As a result of the Coronavirus Aid, Relief & Economic Security (CARES) Act, the Federal Reserve has created the Main Street Lending Program to provide a total of $600 billion in financing for small and medium-sized businesses. The program is available to both for profit businesses and nonprofit organizations.
The Main Street Lending Program offers three different secured or unsecured 5-year term loan options set at an adjustable rate of LIBOR (1 or 3 month) plus 300 basis points with principal and interest payments deferred for one year for eligible borrowers. Unlike Paycheck Protection Program (PPP) loans, Main Street loans are full-recourse loans and are not forgivable.
All loans under the Main Street Lending Program must allow prepayment without penalty. All loans are made by private financial institutions but backed by the Federal Reserve.
Eligible borrowers must have less than 15,000 employees or less than $5 billion in revenue, must have significant U.S. operations, and must not be an ineligible business per SBA regulations.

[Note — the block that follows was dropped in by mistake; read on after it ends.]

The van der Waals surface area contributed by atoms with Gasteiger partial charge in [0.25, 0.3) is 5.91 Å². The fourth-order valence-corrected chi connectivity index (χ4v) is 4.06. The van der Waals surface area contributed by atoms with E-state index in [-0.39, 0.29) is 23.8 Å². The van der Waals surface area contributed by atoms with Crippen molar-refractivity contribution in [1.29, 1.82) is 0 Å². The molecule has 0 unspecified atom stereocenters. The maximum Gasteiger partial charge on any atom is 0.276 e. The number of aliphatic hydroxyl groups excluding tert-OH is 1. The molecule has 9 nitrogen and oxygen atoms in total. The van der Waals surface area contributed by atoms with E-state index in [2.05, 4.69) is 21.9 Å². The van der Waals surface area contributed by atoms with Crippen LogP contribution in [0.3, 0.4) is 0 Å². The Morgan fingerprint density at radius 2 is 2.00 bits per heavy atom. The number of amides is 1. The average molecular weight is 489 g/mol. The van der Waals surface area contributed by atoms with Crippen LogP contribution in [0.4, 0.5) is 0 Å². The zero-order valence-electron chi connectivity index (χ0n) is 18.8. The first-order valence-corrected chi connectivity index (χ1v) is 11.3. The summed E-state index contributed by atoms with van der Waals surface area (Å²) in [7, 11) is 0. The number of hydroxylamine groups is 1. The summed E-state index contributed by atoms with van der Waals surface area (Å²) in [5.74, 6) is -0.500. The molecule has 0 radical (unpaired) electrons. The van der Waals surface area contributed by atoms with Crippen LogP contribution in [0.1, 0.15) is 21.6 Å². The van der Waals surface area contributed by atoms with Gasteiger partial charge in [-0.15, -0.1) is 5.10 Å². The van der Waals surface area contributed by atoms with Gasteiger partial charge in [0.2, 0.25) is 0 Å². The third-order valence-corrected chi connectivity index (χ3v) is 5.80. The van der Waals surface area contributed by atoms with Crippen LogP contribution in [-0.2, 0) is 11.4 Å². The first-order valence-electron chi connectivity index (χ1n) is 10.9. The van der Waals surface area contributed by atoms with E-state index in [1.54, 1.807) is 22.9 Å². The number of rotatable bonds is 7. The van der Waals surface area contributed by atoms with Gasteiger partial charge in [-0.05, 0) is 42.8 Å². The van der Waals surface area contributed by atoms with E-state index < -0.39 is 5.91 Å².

Eligible borrowers that participate in any Main Street Lending Program facility should make commercially reasonable efforts to maintain payroll and retain employees during the time that the term loan is outstanding.
The Federal Reserve further clarifies that to make “commercially reasonable efforts” a borrower should undertake good-faith efforts to maintain payroll and retain employees, in light of its capacities, the economic environment, its available resources, and the business need for labor. Businesses that have already laid-off or furloughed workers as a result of COVID-19 are still eligible to apply for Main Street loans.
Contact an Nperspective CFO to see if you are eligible and how to apply.